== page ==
Registration of KPMG auditors’ at risk over Gupta audit

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KPMG auditors responsible for the audit of Gupta-owned Linkway Trading risk losing their designation as registered auditors if an investigation by the profession’s regulator finds against them.

Out: Moses Kgosana, who was KPMG’s CEO during the Linkway audit, has withdrawn as future chairman of Alexander Forbes. Picture: GALLO

The Independent Regulatory Board for Auditors may, in terms of the Auditing Profession Act and following a disciplinary hearing, impose a warning, a fine or cancel an audit practitioner’s registration where improper conduct is found.

The board is now investigating KPMG’s 2014 audit of Linkway Trading, which paid for the R30m Gupta wedding at Sun City in 2013 using money meant to develop Free State farmers.

On Friday, the amaBhungane Centre for Investigative Journalism reported that the leaked Gupta e-mails revealed how money from the Free State provincial government had flowed via Free State company Estina to Gupta-owned Accurate Investments in Dubai and then on to Linkway Trading.

Linkway, supposedly a project management company in the Gupta-owned Oakbay Group, used the money to pay for the wedding. By classing it as a business expense, it paid no tax on the income.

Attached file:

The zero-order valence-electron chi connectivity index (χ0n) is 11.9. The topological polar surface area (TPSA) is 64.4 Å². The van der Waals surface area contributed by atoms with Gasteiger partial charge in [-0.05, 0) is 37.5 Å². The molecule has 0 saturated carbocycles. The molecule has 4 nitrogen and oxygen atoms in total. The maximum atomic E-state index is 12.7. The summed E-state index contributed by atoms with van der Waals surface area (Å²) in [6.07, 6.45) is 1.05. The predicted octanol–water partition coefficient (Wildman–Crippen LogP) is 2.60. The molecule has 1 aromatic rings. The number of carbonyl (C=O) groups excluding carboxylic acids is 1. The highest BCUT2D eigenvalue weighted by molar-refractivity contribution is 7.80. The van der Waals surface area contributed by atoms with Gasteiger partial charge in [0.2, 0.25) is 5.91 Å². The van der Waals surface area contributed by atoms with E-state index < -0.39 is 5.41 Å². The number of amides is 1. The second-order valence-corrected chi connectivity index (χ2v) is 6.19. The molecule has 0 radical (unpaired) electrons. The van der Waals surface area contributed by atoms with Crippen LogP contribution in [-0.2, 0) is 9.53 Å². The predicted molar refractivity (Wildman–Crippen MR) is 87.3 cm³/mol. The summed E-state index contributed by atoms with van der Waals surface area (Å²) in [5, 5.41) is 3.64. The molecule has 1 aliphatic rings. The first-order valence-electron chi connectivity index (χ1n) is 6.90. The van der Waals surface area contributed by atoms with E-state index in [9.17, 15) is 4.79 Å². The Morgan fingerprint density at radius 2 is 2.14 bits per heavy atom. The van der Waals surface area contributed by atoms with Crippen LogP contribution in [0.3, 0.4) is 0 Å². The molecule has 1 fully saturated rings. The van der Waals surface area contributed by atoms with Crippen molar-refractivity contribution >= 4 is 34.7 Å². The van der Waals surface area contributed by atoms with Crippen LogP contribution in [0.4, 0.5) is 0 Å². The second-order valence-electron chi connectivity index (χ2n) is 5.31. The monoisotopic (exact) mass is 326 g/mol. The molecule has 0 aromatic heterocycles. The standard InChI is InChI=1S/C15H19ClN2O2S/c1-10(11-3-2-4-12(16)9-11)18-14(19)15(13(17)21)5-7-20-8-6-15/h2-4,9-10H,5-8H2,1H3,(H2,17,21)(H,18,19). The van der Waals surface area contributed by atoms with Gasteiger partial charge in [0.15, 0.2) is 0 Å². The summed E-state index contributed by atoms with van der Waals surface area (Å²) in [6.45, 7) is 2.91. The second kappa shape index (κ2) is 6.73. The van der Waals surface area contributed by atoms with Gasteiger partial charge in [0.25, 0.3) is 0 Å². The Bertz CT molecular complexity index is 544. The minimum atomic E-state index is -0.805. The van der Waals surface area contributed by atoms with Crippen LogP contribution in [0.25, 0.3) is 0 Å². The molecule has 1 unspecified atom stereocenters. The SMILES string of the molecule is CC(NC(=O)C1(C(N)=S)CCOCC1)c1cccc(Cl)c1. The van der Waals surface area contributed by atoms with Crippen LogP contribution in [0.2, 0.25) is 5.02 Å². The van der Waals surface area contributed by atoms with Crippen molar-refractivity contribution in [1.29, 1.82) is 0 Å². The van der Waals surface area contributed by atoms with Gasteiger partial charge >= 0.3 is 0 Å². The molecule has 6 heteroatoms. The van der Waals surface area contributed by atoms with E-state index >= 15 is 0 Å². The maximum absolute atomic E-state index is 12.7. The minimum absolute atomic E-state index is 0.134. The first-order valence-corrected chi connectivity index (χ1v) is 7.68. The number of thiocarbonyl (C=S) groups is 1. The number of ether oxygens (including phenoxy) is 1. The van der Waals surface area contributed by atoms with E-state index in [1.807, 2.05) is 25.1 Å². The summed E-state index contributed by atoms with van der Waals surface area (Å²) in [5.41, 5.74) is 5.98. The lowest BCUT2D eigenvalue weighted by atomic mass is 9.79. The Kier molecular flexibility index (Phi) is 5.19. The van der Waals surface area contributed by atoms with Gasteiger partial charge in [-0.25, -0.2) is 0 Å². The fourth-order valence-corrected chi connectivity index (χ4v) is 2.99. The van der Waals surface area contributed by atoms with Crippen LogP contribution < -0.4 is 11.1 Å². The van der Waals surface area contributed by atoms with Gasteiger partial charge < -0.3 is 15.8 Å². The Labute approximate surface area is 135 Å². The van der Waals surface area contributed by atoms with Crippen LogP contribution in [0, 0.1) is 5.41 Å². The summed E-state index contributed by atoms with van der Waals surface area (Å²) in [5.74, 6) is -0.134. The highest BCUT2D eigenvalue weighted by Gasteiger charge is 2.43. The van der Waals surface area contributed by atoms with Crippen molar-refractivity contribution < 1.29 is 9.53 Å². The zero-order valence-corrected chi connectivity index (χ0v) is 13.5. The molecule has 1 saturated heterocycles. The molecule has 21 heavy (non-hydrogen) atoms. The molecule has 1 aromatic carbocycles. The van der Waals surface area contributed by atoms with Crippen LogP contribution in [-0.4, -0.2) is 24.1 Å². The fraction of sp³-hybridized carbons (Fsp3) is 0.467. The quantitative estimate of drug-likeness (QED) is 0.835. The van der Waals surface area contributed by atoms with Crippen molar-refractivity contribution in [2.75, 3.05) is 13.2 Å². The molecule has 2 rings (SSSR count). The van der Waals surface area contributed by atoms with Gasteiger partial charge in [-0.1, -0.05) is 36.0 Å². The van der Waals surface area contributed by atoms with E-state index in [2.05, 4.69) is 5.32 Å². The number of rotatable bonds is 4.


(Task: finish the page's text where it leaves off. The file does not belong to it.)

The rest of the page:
KPMG, which resigned as Oakbay auditor in April 2016, said it was standard procedure for entities such as Linkway to “receive and disburse funds against a specific event”.

KPMG said it was not auditors of any offshore entities and therefore could not comment on the flow of funds from the Free State dairy project. “We have acted with integrity in our dealing with the Oakbay Group.”

Still, Moses Kgosana, who was KPMG’s CEO during the firm’s audit of Linkway and attended the Gupta wedding, has elected to withdraw as future chairman of Alexander Forbes.

Kgosana, who served on the company’s board for two years, was due to become chairman on August 31. He felt that time spent dealing with these allegations would compromise what he was able to deliver as chairman, Alexander Forbes said.

The South African Institute of Chartered Accountants said it would await the outcome of the audit regulator’s investigation before deciding whether to take any disciplinary action in terms of its own code of conduct.

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